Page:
Heartburn is a burning feeling in the chest caused by stomach acid travelling up towards the throat (acid reflux). Acid reflux is a common digestive complaint nowadays, with up to 60% of the population thought to experience intermittent symptoms, and up to 20-30% of people suffering from more regular episodes. While a link exists between chronic cough and GERD, it does not mean that GERD is always the cause of the cough. Chronic cough is a common problem, and a person may simply have these two conditions at the same time. People should keep in mind that in up to 75 percent of cases where a cough has been caused by GERD, there might be no gastrointestinal symptoms.
Eating slowly and avoiding overeating: Large meals inhibit the closure of the lower esophageal sphincter (LES), allowing stomach acid to rise up into the food pipe. Proton pump inhibitor medications are available in the pharmacy as over the counter medication. However, if you are suffering from a high degree of a persistent cough, it is preferable to approach a doctor. The reason could be due to other factors, and he or she will be in a position to suggest a better treatment that will help in curing acid reflux that is causing a persistent cough.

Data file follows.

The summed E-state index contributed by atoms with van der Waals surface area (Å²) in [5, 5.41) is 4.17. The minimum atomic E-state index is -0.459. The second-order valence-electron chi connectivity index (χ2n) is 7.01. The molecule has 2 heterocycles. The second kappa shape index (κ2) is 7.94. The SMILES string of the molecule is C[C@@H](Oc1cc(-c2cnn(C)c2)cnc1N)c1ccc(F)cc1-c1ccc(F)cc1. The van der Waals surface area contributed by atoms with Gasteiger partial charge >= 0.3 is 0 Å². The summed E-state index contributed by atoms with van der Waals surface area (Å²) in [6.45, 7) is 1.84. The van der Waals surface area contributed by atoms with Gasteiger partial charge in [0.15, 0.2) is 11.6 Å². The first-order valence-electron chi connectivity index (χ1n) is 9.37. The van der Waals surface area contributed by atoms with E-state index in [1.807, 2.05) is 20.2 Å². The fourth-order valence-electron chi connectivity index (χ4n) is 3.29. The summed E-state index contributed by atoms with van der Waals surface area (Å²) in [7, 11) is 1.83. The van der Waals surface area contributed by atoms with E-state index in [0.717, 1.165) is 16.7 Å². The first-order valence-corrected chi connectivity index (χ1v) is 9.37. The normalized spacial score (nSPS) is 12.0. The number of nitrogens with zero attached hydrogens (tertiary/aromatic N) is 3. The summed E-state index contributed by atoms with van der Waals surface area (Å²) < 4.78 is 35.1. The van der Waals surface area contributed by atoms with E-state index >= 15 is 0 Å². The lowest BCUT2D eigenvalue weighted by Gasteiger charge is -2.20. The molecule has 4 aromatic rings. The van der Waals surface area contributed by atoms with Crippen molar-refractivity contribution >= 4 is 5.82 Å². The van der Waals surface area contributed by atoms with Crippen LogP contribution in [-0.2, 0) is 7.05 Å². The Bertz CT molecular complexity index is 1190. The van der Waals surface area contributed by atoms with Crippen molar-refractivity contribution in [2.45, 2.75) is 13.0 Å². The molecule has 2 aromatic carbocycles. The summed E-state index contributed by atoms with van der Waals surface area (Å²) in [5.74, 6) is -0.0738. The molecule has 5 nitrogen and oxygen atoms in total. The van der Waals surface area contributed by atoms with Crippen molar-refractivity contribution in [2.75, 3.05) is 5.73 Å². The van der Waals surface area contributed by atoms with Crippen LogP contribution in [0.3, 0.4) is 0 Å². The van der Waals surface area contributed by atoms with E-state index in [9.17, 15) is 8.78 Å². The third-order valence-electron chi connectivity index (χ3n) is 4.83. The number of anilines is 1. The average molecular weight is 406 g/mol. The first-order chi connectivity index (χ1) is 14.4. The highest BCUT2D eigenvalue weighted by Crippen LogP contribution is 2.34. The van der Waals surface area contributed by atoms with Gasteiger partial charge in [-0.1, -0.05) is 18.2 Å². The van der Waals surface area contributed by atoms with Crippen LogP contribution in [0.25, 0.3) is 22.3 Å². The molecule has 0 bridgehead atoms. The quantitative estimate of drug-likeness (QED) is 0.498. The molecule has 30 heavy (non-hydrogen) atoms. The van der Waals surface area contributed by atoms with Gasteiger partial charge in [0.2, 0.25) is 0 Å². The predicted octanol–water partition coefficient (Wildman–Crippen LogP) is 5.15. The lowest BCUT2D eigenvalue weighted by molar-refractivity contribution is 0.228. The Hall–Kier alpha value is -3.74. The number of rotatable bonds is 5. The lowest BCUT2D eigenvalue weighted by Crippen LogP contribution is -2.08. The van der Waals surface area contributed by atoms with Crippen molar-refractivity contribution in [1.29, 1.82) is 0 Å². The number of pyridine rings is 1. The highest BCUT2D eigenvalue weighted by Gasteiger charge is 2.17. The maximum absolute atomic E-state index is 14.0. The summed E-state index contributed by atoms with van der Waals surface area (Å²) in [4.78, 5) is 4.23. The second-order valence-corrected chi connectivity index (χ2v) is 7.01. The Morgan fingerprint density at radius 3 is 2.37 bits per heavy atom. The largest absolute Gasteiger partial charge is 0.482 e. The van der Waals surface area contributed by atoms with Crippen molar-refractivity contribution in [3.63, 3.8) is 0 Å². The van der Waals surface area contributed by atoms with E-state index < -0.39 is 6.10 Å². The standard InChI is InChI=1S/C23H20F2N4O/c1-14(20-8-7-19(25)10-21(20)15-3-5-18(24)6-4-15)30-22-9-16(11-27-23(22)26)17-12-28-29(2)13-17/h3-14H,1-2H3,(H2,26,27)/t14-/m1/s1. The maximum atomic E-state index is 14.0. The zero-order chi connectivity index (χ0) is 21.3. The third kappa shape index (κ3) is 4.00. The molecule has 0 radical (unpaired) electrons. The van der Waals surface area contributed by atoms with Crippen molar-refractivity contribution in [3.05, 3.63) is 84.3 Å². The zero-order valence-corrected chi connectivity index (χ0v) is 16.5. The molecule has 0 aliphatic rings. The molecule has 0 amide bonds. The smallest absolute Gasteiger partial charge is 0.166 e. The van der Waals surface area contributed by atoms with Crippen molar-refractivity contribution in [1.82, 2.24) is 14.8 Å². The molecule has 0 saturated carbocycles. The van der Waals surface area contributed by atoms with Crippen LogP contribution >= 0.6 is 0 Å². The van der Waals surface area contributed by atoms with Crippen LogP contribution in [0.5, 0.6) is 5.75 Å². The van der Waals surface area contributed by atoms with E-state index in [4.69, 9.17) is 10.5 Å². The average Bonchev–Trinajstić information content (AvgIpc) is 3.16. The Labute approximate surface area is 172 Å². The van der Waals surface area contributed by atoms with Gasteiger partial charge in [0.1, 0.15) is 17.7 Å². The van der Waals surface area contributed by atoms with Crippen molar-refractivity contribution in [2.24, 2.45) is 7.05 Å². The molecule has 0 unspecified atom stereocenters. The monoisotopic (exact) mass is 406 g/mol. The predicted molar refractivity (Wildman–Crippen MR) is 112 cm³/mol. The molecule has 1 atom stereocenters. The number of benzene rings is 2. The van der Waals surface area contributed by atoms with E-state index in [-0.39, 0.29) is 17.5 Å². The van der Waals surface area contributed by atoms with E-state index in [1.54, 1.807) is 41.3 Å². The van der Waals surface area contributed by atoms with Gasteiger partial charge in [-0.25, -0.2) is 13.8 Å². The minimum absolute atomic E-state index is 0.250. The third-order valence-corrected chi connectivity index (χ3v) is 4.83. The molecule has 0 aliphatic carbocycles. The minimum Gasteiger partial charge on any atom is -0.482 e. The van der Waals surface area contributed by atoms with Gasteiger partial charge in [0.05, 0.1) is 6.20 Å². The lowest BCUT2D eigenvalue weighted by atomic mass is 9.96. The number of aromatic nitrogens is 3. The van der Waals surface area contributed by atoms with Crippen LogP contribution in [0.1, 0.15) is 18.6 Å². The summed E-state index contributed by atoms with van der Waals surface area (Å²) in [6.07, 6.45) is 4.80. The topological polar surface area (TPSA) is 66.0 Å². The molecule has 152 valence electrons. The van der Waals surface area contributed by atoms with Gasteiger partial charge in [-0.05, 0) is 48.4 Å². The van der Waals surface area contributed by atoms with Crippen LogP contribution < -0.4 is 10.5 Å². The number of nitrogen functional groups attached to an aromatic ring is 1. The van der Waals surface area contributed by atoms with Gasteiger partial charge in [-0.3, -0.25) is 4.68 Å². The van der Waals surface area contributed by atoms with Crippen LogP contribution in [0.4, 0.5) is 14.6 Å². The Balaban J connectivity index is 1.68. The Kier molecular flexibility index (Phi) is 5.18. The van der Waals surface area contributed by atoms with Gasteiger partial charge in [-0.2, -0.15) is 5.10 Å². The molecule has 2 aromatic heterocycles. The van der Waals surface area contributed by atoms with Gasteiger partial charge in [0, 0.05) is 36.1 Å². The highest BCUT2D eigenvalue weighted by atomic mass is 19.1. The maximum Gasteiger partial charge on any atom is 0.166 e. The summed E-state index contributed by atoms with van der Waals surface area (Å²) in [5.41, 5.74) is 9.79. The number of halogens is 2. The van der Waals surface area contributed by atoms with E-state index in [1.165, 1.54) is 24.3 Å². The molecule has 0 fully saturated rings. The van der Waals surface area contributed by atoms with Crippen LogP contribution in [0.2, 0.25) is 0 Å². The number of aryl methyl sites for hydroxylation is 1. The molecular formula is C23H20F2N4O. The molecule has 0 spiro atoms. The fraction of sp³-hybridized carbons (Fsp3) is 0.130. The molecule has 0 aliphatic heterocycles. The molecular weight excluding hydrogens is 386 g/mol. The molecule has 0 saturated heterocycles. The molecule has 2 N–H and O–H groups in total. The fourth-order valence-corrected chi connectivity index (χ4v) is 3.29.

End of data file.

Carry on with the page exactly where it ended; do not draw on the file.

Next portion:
Look out for coughing at night, after meals, when you are lying down, or for mystery coughs when you have a clear chest, as these may indicate your symptoms are more likely to be related to acid reflux. Although this is very uncommon, keep in mind that too much what do you think water can disrupt the mineral balance in your body, which would increase the likelihood of acid reflux. Carrageenan is a common additive in nondairy beverages and may contribute to digestive symptoms. Check your labels and avoid this additive if you have GERD.
GERD can be difficult to diagnose in people who have a chronic cough but no heartburn symptoms. This is because common conditions such as postnasal drip and asthma are even more likely to cause a chronic cough. The upper endoscopy, or EGD , is the test used most often in a complete evaluation of symptoms. Although chronic coughing is not a typical symptom of acid reflux, GERD is associated with at least 25 percent of cases of chronic cough, according to some research. Other research suggests GERD is a factor in 40 percent of people who have a chronic cough.